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Lions Roar : March 2012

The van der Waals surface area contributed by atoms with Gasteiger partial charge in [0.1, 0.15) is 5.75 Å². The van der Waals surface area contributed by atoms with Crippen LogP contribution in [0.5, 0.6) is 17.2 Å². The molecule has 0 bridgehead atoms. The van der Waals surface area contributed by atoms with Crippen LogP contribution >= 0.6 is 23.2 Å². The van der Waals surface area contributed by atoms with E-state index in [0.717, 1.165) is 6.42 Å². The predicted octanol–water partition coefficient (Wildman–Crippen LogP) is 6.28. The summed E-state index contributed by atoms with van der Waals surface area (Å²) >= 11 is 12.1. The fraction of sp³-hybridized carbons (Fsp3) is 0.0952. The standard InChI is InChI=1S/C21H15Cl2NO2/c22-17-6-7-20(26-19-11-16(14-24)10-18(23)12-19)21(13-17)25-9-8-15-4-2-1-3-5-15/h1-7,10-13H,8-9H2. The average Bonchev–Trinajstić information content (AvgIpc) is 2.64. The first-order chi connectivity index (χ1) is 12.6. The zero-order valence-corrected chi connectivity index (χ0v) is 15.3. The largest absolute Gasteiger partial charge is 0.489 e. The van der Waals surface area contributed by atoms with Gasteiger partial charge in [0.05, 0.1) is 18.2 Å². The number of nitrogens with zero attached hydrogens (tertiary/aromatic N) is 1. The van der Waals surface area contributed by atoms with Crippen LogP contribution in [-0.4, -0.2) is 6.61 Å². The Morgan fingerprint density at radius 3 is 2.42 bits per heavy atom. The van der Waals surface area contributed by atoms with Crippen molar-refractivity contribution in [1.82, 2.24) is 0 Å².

SHAMBHALA SUN MARCH 2012 56 Adam Engle, a financial planner, entrepreneur, and Buddhist practitioner, heard a rumor in 1983 that His Holiness the Dalai Lama was interested in meeting with Western scientists. Intrigued, he decided to see whether he could make it happen and began inquiring through channels in the Buddhist community. Earlier that year, Francisco Varela, a renowned neuroscientist deeply versed in Buddhist philosophy and meditation, had met the Dalai Lama at a conference in Austria. They’d discussed the parallels between Buddhist psychology and what neuroscience research was discovering about the nature of the mind. When Varela learned of Engle’s efforts, he called and suggested they work together to create a forum where the Dalai Lama could exchange ideas with leading scientists. What came to be known as the Mind and Life dialogues, now in their twenty-fifth year, have been the most important catalyst for the growing collabo- ration between scientists and contemplatives. The first dialogue was held on October of 1987 at the Dalai Lama’s residence in Dharamsala, a remote village in the Indian Himalayas that is home to the Tibetan government-in-exile. Varela had invited fellow cognitive scientists with an interest in Buddhism, and according to B. Alan Wallace, a frequent inter- preter for the Dalai Lama who has himself written extensively on Buddhism and science, His Holiness was intrigued by the scien- tists’ presentations. “He didn’t have an agenda,” says Wallace. The Dalai Lama listened carefully, asked good questions, and shared his own Buddhist perspective when asked. He was open to hearing what the scientists had to share, and the dialogue was meaningful for those present. “It was a meeting of minds,” Wallace says. The meeting was small, private, and intimate. Varela wanted to create an atmosphere in which participants would feel safe to exchange ideas freely. “The idea was that the participants could be bold and daring,” says Wallace, “without having the demand for orthodoxy placed upon them by their scientific backgrounds and without the worry of peer review.” Newcomb Greenleaf, a mathematician then teaching in the computer science department at Columbia University and now a professor at Goddard College, made a presentation to the Dalai Lama about artificial intelligence, which led to an interesting exchange about the future of robotics and its possible relation- ship to reincarnation. Greenleaf had been involved in previ- ous meetings between Buddhists and scientists at the Naropa Institute in Boulder, Colorado, but found them frustrating. “There seemed to be a great gulf of understanding between the scientists and the Buddhists at those meetings,” says Greenleaf. The talks would break down, he says, with each side unwilling to budge in its views. After attending the meeting in Dharamsala, he saw hope for fruitful collaboration. Participants in the third Mind and Life dialogue, Dharamsala, India, 1990 (front row, left to right): interpreter Geshe Thupten Jinpa, Jon Kabat-Zinn, Daniel Brown, Sharon Salzberg, scientific coordinator Daniel Goleman, His Holiness the Dalai Lama, Adam Engle, Lee Yearley, Francisco Varela, Clifford Saron, and interpreter B. Alan Wallace. PHOTOSCOURTESYOFMINDANDLIFEINSTITUTE